D&D 5E We're Getting Old - and is WotC Accounting For That?

Starfox

Hero
I just need a game where the mechanics engender interesting stuff!

As a tangent to this, I find that I (and even more so [MENTION=60045]Tuft[/MENTION]) uses the resolution mechanics a little differently. Most tasks PCs perform are things they know fairly well how to do, so success is very likely. But we still roll the dice, to see if any "interesting stuff" crops up. Basically every task has 4 possible outcomes:

"Interesting" bad, also known as a fumble.

Failure - which can often be narrated as interesting in that it is not object failure, but introduces some complication or ongoing task. In general, it takes more than a single failed roll for something to actually fail.

Success - the expected result, and in many cases the least exiting "interesting" result, at least for the GM. The story progresses much as the player intended, which leaves the initiative in the player's hands.

"Interesting" good, critical success, or spectacular success. This is often where a complication crops up, but in a good way. The acting character gets a windfall, but must also decide how to use this, which can sometimes be a distraction from the main task. Teenagers From Outer Space (Talsorian games) was a humor game that had an interesting angle on this - if you succeeded by a big enough margin, you succeeded too well, which was actually counterproductive. All in the interest of "interesting results" comedy.

Let me give an example to illustrate this. Diggy the detective is asking about for the whereabouts of the villains hangout.

Fumble: The villains spot Diggy by chance and confront him.

Failure: Diggy gets no response and starts a few rumors himself - the GM tells the player that he can try again, but a repeat failure will count as a fumble.

Success: Diggy finds the information he seeks.

Critical success: Diggy overhear some villains talking, and get a chance to follow one of them back to the hideout - but they spoke of a murder, maybe following the other guy to see if he will attack someone is a better option? In TFOS this would have been something like the villains inviting the hero to be drinking buddies - all without recognizing him - leaving him with a few new villain friends and a hangover.

Few games talk a lot about this, but most systems can be played this way, it is more a question of GMing style than of actualgame rules.
 
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But I agree that DMing takes a lot of prep. As a result, most players don't want to be DMs, and many that do get burned out due to prep. I got burned out of 3rd Edition about 7 years ago (I ran about two years of d20 Modern), and a DM more enthusiastic got burned out by Pathfinder pretty recently, and is now thinking of running 13th Age instead. I wonder how many groups either didn't start, or fell apart, due to a lack of DMs.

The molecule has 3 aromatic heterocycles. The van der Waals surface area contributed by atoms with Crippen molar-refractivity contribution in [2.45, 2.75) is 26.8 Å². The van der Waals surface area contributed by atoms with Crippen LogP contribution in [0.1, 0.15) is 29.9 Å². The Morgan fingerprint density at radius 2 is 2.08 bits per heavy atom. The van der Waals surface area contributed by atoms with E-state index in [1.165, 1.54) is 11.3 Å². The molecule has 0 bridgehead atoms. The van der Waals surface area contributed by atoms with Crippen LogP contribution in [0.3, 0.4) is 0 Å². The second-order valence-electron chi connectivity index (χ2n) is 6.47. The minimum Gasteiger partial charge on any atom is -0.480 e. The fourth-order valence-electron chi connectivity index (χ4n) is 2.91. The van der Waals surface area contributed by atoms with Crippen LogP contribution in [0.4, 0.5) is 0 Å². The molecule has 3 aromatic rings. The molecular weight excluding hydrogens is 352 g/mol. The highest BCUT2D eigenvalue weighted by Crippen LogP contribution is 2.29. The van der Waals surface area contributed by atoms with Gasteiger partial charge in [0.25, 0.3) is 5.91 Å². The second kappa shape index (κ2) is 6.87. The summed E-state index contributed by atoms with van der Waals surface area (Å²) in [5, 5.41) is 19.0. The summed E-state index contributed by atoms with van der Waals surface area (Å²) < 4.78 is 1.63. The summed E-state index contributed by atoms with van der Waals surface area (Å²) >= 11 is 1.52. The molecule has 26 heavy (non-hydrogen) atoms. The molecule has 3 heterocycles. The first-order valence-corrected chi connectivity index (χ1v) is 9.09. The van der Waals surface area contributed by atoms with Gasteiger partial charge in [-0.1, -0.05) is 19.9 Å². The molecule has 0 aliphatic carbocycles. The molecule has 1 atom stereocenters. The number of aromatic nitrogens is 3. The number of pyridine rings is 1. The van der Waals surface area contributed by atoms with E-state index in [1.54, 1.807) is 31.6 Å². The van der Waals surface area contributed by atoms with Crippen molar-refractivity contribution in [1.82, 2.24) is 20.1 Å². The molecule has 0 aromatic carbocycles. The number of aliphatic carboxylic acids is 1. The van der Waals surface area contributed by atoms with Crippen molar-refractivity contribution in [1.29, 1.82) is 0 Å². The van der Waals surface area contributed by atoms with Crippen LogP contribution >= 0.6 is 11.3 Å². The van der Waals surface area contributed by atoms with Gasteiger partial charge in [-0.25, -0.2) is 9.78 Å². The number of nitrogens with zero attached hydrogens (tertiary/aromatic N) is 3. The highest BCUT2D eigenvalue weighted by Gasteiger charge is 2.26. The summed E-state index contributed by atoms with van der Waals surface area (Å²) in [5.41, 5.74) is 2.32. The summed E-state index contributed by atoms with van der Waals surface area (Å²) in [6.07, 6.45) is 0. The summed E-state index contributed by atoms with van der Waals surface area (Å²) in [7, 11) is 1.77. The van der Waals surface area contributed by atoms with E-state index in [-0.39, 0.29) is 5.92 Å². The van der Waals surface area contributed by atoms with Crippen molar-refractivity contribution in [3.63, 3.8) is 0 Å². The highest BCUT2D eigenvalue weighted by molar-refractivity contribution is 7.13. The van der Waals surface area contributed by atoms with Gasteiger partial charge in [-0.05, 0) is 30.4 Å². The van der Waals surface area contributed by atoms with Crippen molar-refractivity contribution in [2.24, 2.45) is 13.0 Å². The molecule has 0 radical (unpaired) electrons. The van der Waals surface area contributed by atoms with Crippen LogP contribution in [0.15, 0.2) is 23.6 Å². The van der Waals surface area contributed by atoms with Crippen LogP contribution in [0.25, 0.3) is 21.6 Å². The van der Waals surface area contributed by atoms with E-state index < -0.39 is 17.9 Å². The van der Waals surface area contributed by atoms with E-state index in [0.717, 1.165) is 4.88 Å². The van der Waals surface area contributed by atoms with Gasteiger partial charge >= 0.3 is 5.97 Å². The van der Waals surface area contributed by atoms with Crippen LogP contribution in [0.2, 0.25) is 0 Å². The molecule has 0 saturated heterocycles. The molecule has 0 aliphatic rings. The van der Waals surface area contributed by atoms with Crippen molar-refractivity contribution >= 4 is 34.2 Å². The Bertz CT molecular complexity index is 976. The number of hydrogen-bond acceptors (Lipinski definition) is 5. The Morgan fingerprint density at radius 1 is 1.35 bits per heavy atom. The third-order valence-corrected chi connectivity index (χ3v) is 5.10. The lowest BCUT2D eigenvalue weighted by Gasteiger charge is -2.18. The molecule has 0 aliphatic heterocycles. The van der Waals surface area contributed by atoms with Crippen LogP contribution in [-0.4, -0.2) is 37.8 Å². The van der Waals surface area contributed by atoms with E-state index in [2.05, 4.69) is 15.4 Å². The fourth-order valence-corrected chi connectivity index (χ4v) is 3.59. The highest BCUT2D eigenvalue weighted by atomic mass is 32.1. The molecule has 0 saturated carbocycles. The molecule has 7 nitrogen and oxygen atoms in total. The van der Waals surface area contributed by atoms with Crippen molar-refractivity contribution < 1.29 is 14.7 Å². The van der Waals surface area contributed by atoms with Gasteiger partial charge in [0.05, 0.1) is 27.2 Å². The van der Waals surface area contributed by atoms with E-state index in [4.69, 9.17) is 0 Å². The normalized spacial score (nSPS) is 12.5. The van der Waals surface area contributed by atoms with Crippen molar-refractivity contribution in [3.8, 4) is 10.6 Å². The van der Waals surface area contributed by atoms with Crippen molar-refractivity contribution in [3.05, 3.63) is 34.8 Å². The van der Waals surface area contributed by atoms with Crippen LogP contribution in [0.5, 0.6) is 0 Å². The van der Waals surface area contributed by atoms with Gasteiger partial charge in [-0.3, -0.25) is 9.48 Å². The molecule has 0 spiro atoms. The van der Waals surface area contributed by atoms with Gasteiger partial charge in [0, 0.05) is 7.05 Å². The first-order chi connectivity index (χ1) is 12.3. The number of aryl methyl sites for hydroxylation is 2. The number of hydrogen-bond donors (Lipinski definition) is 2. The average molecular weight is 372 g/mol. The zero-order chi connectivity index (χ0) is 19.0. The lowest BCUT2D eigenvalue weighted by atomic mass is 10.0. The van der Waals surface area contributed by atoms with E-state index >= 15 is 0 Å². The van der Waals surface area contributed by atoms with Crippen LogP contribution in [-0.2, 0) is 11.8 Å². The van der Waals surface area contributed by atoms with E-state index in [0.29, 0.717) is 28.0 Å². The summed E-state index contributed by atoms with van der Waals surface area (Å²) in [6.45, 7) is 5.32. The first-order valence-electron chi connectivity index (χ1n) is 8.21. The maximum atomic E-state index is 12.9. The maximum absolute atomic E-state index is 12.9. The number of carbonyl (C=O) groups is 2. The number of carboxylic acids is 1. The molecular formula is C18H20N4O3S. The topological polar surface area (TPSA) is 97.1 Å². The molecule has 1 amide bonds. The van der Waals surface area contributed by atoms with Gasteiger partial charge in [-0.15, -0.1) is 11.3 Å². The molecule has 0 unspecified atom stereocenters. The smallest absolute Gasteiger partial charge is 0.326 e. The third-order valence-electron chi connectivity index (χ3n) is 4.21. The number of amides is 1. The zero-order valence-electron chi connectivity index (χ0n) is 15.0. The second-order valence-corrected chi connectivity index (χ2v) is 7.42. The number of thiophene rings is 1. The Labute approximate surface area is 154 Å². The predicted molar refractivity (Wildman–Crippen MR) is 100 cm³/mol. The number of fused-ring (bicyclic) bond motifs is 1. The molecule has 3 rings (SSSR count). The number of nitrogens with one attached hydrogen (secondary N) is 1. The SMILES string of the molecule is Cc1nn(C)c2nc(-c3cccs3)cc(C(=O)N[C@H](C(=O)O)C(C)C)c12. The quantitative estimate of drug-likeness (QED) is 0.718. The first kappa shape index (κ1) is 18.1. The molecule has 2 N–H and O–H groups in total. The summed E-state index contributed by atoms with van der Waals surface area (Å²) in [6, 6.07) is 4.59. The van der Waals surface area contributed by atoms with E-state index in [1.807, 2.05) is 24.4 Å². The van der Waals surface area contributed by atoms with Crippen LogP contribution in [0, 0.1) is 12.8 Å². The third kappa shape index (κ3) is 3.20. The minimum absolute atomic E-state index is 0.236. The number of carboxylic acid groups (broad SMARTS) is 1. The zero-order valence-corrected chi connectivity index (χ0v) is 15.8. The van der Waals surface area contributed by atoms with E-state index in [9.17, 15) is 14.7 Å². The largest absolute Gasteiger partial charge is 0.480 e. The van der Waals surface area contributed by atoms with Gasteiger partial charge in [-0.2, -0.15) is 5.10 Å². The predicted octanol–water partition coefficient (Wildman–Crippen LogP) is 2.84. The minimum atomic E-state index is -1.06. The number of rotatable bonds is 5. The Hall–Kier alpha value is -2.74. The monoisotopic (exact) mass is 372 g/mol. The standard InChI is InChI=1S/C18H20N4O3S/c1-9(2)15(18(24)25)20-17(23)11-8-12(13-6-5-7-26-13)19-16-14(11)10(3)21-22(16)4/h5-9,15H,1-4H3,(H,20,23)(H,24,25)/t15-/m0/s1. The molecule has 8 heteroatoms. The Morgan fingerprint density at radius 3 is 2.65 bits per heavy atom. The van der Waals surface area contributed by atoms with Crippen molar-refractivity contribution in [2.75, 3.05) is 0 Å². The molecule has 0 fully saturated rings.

Everyone in our group likes the *idea* of GM'ing, but for about 8 years only one person could actually stick with it before getting frustrated and quitting the campaign. When we moved to 4th Ed in 2008 I was able to more consistently GM (ran my first ever multi-session, non-abortive campaign; lasted a year), and now I share DM'ing duties co-equally.

Agreed - and the amount of prep different games take is different and this needs taking into account. I can run Fiasco on literally thirty seconds' notice and my smartphone, but that isn't a campaign game. 4e I've never been in a group that wasn't made up more than half of GMs. Making the game a joy to DM can only be a good thing.

I honestly think D&D Next's version of Encounters should be about "DMing 101"

That would be awesome.

I think what @pemerton is saying (and I agree 100% with this) is that, with a really great system for D&D, we are generating the "interesting stuff" with and because of the mechanics, not in spite of them.

This. And this is one reason I love both the Cortex+ family of games (Smallville, Leverage, Marvel Heroic Roleplaying, Firefly (currently playtesting)), and the Powered By The Apocalypse Games (Apocalypse World, Dungeon World, Monsterhearts, Monster of the Week, Tremulus). In the Cortex Plus family the players are encouraged to bring up the aspects of the scene that they find relevant and interesting in narrative descriptions - each scene element adds a dice to your dice pool, and in the PbtA family most of the successes are successes with consequences - which one the player picks is an interesting question, and every time you pick up the dice it matters.

(Other games that really bring things in from the mechanics include Dread, Dogs in the Vineyard, and Fate).
 

pemerton

Legend
one reason I love <snip> the Cortex+ family of games (Smallville, Leverage, Marvel Heroic Roleplaying, Firefly (currently playtesting)),

<snip>

In the Cortex Plus family the players are encouraged to bring up the aspects of the scene that they find relevant and interesting in narrative descriptions - each scene element adds a dice to your dice
I don't think you ever commented on my MHRP post here. (And to make that less off-topic: even though I'm getting old I managed to GM a session of a new game!)
 

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